Angel (door knobs), bronze, 1952, 10.2 x 8.7 cm, £5,000 each Commissioned by Louis Osman for the Convent of the Holy Child Jesus, Cavendish Square, London. Unique among Epstein’s work, the little bronzes have a marvellous vivacity. A few years later the sculptor had another set cast for Coventry Cathedral.

17. First Portrait of Jackie (bust with arms), bronze, 1935, h 30.5 cm, £12,500 Jackie, with his ‘dancing arms’, is the first portrait of Epstein’s son.

18. Eighth Portrait of Peggy Jean, bronze, 1921, h 26.5 cm, £11,500

19. Ninth Portrait of Peggy Jean (laughing), bronze, 1921, h 23 cm, £11,500

Epstein had always been fond of children. In October 1918 Peggy Jean was born and he had one of his own. He was fascinated by the baby’s changing expressions.

One of Epstein’s most remarkable studies of children. He has amazingly caught the moment when a child’s look of incomprehending wonder turns into laughter.

20. Victor, bronze, 1949, h 17.5 cm, £14,000 In 1949 Kathleen engaged a West African cook. She arrived at the door of 18, Hyde Park Gate, with five suitcases and her little son dressed entirely in white satin. The boy’s name was Victor; and Epstein made of him one of his most delightful heads…the sculptor, in modelling the planes of the boy’s head, has conveyed both a quality of sturdiness and an air of expectancy. Epstein thought him a handsome model, and wrote, ‘It was a good thing that there was something to compensate for his mother’s culinary defects’.

21. Tanya, bronze, c1936, h 56 cm, ÂŁ14,500 Tanya was a girl of Belgian and Russian parents. A voluptuous and catlike model of whom the sculptor made this curl-crowned portrait

22. Epping Forest, gouache, signed, 43.5 x 56 cm, ÂŁ6,000 Epstein's stays in Epping Forest were responsible for a new departure: an immense output of illustrative drawings, landscapes and flower studies in watercolour.

From about 1910 to 1930 Jacob Epstein was the best artist working in England, and he defended most nobly the repeated assaults of philistinism. He started as a master of style; he ended as a master of truth. Looking back on his work it is incredible that he was once insulted and abused. Lord Clark

23. Figure with Sword and Nudes, watercolour, 56 x 43.5 cm, ÂŁ6,000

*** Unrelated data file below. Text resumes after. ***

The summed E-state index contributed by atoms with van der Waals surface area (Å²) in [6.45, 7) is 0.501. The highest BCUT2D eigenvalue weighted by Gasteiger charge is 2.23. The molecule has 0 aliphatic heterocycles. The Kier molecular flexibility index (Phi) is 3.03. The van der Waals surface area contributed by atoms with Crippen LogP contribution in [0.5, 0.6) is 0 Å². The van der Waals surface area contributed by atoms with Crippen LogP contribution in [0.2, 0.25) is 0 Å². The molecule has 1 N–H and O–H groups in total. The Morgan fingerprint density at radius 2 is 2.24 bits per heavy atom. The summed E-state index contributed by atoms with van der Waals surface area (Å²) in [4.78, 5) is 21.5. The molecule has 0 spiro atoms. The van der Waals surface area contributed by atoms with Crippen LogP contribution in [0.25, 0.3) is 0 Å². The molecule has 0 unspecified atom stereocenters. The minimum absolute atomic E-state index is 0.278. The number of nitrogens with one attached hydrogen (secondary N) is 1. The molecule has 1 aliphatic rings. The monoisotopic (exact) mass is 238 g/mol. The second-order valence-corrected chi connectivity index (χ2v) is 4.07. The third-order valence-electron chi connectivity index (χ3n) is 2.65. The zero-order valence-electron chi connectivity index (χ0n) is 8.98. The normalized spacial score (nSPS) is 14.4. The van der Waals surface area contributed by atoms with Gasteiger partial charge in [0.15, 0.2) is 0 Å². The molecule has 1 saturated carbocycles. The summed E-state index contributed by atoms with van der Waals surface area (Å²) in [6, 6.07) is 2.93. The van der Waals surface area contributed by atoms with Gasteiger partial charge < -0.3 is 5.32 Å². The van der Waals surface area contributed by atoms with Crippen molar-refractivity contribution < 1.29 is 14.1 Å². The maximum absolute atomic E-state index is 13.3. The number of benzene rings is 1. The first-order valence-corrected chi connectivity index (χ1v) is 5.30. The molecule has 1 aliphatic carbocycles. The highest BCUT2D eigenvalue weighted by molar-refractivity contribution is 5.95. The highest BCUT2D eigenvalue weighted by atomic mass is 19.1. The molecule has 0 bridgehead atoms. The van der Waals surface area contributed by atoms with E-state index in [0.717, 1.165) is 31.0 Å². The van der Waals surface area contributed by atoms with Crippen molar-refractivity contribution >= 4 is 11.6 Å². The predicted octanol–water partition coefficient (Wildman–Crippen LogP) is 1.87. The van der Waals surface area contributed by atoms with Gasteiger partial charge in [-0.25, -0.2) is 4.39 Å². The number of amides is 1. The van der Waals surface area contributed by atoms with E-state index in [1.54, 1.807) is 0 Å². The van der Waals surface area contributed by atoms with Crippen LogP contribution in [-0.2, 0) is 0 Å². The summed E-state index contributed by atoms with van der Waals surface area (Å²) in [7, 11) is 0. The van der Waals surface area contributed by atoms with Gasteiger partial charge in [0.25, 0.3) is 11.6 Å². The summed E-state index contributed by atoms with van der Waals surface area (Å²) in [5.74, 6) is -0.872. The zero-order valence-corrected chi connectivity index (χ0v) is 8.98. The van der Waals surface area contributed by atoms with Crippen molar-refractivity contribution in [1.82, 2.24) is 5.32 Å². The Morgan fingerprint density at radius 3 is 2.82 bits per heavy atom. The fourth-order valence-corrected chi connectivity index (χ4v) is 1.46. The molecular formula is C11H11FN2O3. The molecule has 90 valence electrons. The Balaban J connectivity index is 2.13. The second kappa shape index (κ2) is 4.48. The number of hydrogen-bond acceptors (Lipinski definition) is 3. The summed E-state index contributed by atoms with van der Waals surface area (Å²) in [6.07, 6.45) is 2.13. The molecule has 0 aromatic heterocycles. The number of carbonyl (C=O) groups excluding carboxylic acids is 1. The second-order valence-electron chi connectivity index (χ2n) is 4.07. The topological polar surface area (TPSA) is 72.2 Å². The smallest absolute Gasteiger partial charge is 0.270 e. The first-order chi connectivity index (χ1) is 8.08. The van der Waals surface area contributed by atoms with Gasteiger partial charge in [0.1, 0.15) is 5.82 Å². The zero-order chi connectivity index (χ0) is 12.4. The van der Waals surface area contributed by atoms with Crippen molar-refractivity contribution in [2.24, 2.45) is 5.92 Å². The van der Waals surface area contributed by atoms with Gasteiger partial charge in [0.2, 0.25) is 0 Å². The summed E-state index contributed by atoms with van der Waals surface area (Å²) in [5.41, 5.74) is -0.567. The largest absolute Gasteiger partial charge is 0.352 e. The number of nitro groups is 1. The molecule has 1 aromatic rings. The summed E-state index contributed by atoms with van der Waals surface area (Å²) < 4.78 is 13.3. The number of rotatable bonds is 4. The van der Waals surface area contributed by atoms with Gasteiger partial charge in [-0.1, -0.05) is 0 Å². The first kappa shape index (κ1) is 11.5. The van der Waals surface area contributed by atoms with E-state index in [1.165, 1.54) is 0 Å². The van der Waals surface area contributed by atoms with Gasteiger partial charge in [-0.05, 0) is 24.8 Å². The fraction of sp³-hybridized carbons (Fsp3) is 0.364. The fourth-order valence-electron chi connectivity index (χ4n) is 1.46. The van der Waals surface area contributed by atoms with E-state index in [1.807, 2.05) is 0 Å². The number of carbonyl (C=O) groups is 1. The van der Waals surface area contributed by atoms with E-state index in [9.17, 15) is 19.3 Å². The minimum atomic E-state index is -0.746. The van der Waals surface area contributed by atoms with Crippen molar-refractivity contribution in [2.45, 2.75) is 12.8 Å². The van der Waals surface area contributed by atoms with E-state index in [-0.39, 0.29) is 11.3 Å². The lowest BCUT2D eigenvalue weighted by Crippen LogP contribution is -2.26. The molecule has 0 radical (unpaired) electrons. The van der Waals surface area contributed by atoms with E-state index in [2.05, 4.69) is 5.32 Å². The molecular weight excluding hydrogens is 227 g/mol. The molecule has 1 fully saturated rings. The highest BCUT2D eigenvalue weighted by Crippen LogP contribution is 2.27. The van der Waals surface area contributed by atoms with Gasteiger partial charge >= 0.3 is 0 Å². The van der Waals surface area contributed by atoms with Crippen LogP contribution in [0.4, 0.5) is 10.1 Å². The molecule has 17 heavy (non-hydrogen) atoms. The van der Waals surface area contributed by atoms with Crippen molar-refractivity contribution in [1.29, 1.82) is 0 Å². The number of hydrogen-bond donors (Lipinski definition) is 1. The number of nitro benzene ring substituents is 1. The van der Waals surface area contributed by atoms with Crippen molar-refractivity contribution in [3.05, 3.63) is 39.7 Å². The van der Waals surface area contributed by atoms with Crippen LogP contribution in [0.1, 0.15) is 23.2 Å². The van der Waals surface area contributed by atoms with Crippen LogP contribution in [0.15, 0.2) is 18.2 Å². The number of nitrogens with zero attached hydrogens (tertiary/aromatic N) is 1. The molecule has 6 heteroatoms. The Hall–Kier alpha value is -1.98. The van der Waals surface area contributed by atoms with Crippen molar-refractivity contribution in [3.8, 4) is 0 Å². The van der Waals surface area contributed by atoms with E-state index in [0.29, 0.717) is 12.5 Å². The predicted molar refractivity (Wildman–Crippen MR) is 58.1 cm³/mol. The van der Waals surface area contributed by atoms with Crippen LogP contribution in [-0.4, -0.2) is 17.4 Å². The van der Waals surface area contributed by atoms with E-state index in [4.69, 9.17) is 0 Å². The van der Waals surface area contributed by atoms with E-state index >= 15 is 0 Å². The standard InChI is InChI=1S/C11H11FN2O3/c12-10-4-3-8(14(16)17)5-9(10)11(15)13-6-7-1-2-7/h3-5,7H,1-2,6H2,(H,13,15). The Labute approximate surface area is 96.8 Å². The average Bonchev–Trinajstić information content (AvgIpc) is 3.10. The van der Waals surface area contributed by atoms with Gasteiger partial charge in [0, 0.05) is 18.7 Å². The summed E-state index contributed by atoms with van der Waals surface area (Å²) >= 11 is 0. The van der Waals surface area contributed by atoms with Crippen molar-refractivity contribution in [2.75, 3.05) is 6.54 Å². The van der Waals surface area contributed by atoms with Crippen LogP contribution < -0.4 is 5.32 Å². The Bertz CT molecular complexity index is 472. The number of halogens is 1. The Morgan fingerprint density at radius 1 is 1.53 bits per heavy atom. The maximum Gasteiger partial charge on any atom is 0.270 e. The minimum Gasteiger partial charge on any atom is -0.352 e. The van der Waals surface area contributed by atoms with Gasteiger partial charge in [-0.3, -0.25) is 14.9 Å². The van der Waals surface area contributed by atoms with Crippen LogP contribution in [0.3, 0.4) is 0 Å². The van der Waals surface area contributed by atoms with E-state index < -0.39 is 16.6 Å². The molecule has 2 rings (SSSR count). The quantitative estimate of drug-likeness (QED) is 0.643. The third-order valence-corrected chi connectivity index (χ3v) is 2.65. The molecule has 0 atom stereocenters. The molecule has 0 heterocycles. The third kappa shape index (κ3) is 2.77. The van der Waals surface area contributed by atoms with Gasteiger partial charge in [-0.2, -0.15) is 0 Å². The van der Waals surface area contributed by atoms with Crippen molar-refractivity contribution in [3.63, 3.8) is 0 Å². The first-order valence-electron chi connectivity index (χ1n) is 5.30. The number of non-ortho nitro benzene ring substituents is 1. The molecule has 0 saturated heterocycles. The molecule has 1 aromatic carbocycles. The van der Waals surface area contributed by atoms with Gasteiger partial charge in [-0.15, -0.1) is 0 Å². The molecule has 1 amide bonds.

24. Sunita with Clasped Hands, pencil, c1926, 50 x 39 cm, ÂŁ5,500

25. Sunita Reclining (head study), pencil, signed, 45 x 55 cm, £4,750

Amina Peerbhoy under the name of Sunita was to become perhaps the most famous of all Epstein’s models. She and her sister Miriam Patel left their husbands and India to keep a stall of exotic artifacts at the Wembley International Exhibition, which was where Epstein first met them. The sisters and Enver, Sunita’s son, moved in to live with the Epsteins so that the master might have models perpetually at hand… Of Sunita alone Epstein would make countless drawings in pencil. One of Sunita’s exploits was to disguise herself

as an Indian prince and come with a retinue to a restaurant where Epstein was dining with Kathleen Garman. Though Epstein and Kathleen watched her spectacular entrance, neither recognised her. Sunita fell in love with an illusionist who was supposed to have invented the trick of sawing women in half. She went on tour with him and was sawn in half all over the country. Finally she disappeared with the secretary of a maharajah into the heart of India, and nothing more was heard of her except a report of her death. Her great brooding eyes look down on Birmingham, Philadelphia and New York.

26. Fatigued, pencil, signed, 38 x 50.5 cm, ÂŁ4,750

27. Reclining Nude, pencil, signed, 43.7 x 56 cm, ÂŁ6,000

Photograph by Geoffrey Ireland


1880 Born of Jewish Russian/Polish parents in New York. 1888-1900 Produced numerous drawings of New York / Jewish life. Illustrated book, The Spirit of the Ghetto, by Hutchins Hapgood. Studied sculpture at evening classes under George Grey Barnard. 1902 Used fees from book illustrations to finance trip to study in Paris. Studied at École des Beaux Arts followed by the Académie Julian. 1905 Settled in London and took studio in Camden Town. After a visit to New York he returned to London and took a studio in Fulham. 1907 Commissioned to carve eighteen figures for the British Medical Association’s building in Agar Street, London. Moved to Cheyne Walk. 1908 Much controversy about his ‘indecent’ carvings for the B.M.A. building. Received first portrait commissions. 1911 Commissioned to carve the tomb of Oscar Wilde in Père Lachaise cemetery in Paris.

1912-13 Went to Paris for erection of the Wilde tomb. Met Picasso, Brancusi and Modigliani. Returned to England and settled near Hastings. Carved Venus, the marble Mother & Child and Cursed be the Day Wherein I was Born. 1913 Original member of the London Group, where preliminary plaster version of Rock Drill was first exhibited. First solo exhibition held at the Twenty One Gallery, London. 1917 Venus exhibited at the Leicester Galleries. 1919 Risen Christ completed. 1925 Rima, the memorial to the writer W.H.Hudson, started the previous year, completed and unveiled in Hyde Park. 1926 The Visitation executed in Hyde Park. 1927 Madonna & Child, begun in 1926, completed. Solo show in New York. 1928-29 Day & Night, carvings for the new Underground Headquarters building at Westminster.